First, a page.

The company this month has installed 3,200 credit card machines across 34 Olympic venues and three Olympic stores. It has posted 250,000 individual Visa logos at point-of-sale locations and delivered 3.2 million Visa-branded shopping bags for the Olympic stores to give customers.
It’s a massive undertaking. Every day over the last month, Kauffman led morning meetings with Visa’s point-of-sale, brand and communication teams to evaluate their progress.
The point-of-sale team consistently ran into the most trouble. Telecommunications and power were the last things made operational at many London venues, so installing credit card machines often got delayed.
Getting those machines installed and working is priority No. 1 for Visa. The company knows that if those machines don’t work, it will face immense public criticism. It already experienced that once ahead of the London Games.
When London organizers put tickets on sale in 2011, they declined to accept Visa cards that expired that August. When hundreds of people weren’t able to buy tickets, the press came down hard on Visa. Though the decision to decline cards was made by the organizing committee, the company issued a public apology.
To prevent mistakes like that during the Games, Visa’s point-of-sales team planned for every possible issue that could arise. It even trained London venue managers on working through a natural disaster or a terrorist event.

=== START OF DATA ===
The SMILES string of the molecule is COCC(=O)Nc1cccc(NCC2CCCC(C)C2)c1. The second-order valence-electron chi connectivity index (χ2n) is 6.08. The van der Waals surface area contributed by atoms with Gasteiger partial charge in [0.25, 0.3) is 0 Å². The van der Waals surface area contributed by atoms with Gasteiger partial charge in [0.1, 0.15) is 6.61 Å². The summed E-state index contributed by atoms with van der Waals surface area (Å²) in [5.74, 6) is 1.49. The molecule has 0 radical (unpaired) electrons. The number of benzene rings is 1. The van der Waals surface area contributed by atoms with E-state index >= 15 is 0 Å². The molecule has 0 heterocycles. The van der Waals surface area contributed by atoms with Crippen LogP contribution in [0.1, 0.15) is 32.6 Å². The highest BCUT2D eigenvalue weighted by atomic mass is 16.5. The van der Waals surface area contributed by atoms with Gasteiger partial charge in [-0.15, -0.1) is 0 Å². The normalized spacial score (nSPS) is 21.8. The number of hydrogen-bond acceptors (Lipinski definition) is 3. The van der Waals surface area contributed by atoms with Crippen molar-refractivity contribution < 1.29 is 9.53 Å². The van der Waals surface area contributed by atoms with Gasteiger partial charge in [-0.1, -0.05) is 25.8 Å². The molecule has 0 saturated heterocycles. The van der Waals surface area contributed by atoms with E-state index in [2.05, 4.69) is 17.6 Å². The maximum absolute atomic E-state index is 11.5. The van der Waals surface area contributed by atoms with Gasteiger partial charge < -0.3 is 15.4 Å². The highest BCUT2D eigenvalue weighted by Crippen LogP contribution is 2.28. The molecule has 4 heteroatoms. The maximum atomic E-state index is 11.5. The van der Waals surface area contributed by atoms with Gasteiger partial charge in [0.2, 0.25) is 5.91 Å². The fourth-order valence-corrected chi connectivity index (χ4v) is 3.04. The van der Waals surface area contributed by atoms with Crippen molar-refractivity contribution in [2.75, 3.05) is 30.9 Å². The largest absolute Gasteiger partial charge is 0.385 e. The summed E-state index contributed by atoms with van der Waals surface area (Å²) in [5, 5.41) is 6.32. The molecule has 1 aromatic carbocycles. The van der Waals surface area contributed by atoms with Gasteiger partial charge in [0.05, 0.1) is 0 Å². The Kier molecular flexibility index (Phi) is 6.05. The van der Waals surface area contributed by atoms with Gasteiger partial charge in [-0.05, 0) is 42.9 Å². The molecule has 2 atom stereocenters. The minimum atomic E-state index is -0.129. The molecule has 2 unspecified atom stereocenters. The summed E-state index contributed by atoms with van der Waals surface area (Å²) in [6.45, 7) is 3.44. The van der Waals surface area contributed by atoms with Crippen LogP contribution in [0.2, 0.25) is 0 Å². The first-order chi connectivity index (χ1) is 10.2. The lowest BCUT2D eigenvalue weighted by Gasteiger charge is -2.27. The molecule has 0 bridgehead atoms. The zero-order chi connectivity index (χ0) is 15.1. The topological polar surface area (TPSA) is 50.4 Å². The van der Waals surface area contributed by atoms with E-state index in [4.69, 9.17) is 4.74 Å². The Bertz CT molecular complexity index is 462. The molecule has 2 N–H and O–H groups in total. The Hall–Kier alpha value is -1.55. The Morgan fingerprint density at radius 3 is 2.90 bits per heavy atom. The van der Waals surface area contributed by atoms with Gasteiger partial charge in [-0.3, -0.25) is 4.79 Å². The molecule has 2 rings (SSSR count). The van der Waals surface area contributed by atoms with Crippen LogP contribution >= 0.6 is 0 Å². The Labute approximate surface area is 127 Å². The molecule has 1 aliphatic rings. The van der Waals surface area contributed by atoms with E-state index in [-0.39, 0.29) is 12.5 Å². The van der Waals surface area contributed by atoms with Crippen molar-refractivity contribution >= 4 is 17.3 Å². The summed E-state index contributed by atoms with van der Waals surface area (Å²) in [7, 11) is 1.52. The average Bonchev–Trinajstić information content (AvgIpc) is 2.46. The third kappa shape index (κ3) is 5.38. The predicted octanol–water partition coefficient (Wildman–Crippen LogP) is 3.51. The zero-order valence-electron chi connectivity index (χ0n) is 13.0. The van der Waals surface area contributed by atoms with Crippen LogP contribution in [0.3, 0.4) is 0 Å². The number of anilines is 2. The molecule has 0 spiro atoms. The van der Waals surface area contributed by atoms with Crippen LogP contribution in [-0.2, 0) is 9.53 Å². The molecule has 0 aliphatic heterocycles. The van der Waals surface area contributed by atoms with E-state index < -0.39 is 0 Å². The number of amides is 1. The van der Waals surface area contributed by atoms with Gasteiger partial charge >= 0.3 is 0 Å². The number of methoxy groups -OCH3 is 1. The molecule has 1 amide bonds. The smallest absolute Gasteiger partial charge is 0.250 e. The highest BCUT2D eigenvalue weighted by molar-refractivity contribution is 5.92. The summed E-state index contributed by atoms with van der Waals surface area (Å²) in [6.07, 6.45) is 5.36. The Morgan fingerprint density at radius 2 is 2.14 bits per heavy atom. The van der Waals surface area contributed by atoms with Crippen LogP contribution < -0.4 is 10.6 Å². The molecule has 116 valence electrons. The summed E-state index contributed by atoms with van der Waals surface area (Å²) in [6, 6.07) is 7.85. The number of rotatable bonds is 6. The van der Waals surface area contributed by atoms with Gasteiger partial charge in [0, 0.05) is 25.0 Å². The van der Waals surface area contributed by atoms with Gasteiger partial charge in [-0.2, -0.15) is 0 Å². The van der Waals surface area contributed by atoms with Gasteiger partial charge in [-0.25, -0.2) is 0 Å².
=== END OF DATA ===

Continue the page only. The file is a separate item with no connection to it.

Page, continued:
“Think of it as an orchestra,” Kauffman said. “All of the pieces have to work according to the sheet music that we laid out many months ago. … These projects we’ve been planning for years are going into implementation and the world is watching.”
Visa’s branding extends beyond the venues and throughout London. The company collaborated with its sister company, Visa Europe (see related story), to wrap 460 taxis and 50 buses that will be driving around town. It also has more than 200 signs spread throughout Paddington Station, Heathrow Airport and Westfield London mall, where 80 percent of visitors will arrive to enter the Olympic Park.
More than 90 percent of restaurants and retailers in London accept Visa, and providing them all with Olympic-themed branding would be impossible, so the company decided to limit what it provides to the city’s Covent Garden area. Some 200 retailers in the area will showcase posters with Visa athletes and the London 2012 logo.
“The beauty in that is that it allows the merchant community to get involved in the Games,” Kauffman said.
The only other Visa signs visible in the coming weeks will be ones held aloft by hospitality tour guides. Visa will host thousands of guests from around the world during the Games. The bulk of the guests will be sweepstakes winners who won a trip to the Games through one of 250 banks worldwide.